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|Location||Beamish, Stanley, County Durham, England|
|Type||Open air living museum|
|Collection size||304,000+ objects|
|Website||Beamish official website|
|Location||Beamish, Stanley, County Durham, England|
|Type||Open air living museum|
|Collection size||304,000+ objects|
|Website||Beamish official website|
Beamish, the North of England Open Air Museum is an open-air museum located at Beamish, near the town of Stanley, County Durham, England. The museum's guiding principle is to preserve an example of everyday life in urban and rural North East England at the climax of industrialisation in the early 20th century.
Much of the restoration and interpretation is specific to the late Victorian and Edwardian eras, together with portions of countryside under the influence of industrial revolution in 1825. On its 300 acres (120 ha) estate it utilises a mixture of translocated, original and replica buildings; a huge collection of artifacts, working vehicles and equipment; as well as livestock and costumed interpreters.
The museum has received a number of awards since it opened its present site to visitors in 1972 and has been influential on other "living museums". It is a significant educational resource, and helps to preserve some traditional north-country and rare livestock breeds.
Beamish is the first English museum to be financed and administered by a consortium of County Councils (Cleveland, Durham, Northumberland and Tyne and Wear) and it was the first regional open-air museum in England. The museum was first proposed in 1958 and the collections were established on the Beamish site in 1970 under director Frank Atkinson (b. 1924). Atkinson, realising that the region's traditional industries of coal-mining, shipbuilding, and iron and steel manufacture were disappearing along with the communities that served them, was anxious to preserve the customs, traditions and ways of speech of the region. He said, "It is essential that collecting be carried out quickly and on as big a scale as possible. It is now almost too late."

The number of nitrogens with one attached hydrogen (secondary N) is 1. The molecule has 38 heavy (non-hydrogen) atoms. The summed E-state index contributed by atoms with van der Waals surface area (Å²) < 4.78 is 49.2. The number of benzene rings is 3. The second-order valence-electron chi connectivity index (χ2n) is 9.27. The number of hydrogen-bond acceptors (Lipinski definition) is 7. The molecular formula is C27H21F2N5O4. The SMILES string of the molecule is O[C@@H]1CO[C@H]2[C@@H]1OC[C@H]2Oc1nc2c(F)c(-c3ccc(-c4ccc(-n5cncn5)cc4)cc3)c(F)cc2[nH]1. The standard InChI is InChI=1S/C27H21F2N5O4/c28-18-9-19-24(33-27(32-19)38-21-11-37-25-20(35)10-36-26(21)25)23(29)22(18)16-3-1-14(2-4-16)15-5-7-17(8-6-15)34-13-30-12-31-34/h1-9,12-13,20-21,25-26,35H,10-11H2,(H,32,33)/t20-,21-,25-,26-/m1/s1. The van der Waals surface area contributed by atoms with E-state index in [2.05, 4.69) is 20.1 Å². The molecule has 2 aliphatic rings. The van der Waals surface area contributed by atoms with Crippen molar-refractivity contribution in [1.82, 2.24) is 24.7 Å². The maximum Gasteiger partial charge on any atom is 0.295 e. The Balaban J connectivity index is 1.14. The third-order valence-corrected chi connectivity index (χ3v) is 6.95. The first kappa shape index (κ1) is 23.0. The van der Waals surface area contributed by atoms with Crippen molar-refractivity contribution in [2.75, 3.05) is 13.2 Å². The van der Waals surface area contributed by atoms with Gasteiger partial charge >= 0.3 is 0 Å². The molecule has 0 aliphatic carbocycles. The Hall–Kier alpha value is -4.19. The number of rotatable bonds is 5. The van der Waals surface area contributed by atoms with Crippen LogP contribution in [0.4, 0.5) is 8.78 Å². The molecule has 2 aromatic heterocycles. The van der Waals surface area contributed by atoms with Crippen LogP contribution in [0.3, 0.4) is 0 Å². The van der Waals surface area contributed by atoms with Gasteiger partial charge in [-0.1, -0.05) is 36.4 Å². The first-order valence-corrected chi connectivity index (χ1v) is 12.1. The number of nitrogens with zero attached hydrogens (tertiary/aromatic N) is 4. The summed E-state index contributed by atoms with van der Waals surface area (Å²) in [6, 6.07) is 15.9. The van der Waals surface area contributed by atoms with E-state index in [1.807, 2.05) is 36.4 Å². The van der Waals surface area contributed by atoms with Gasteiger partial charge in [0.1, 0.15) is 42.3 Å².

Atkinson adopted a policy of "unselective collecting" — "you offer it to us and we will collect it." The people of the region responded with donations of all kinds ranging from small everyday objects to steam engines and shops, filling an entire army camp of 22 huts and hangars at Brancepeth.
The first exhibition was held in Beamish Hall in 1971, and the present site was opened to visitors for the first time in 1972 with the first translocated buildings (the railway station and colliery winding engine) being erected the following year. The approximately 300-acre (1.2 km2) current site, once belonging to the Eden and Shafto families, is a basin-shaped steep-sided valley with woodland areas, a river, some level ground and a south-facing aspect. Since 1986 visitors have entered the museum, which has been 96% self-funding for some years (mainly from admission charges), through an entrance arch formed by a steam hammer, across a former opencast mining site and through a converted stable block (from Greencroft, near Lanchester, County Durham).
The town area, officially opened in 1985, depicts chiefly Victorian buildings in an evolved urban setting of 1913. These include the Annfield Plain Co-Operative Store (with operating cash carrier system); a terrace of "professionals"’ houses (from Gateshead), "occupied" by a music teacher, dentist's surgery and family home, and solicitor’s office; a pub (the Sun Inn from Bishop Auckland); town stables and carriage shed (utilising iron roof trusses from Fleetwood) housing an extensive collection of horse-drawn vehicles; a branch office of the Sunderland Daily Echo, stationer’s and printshop; a sweet shop and manufactory; a garage; a branch of Barclays Bank (using components from Southport and Gateshead) and a masonic temple (from Sunderland). There is a bandstand (from Gateshead) in a public park, together with drinking fountains and other examples of street furniture.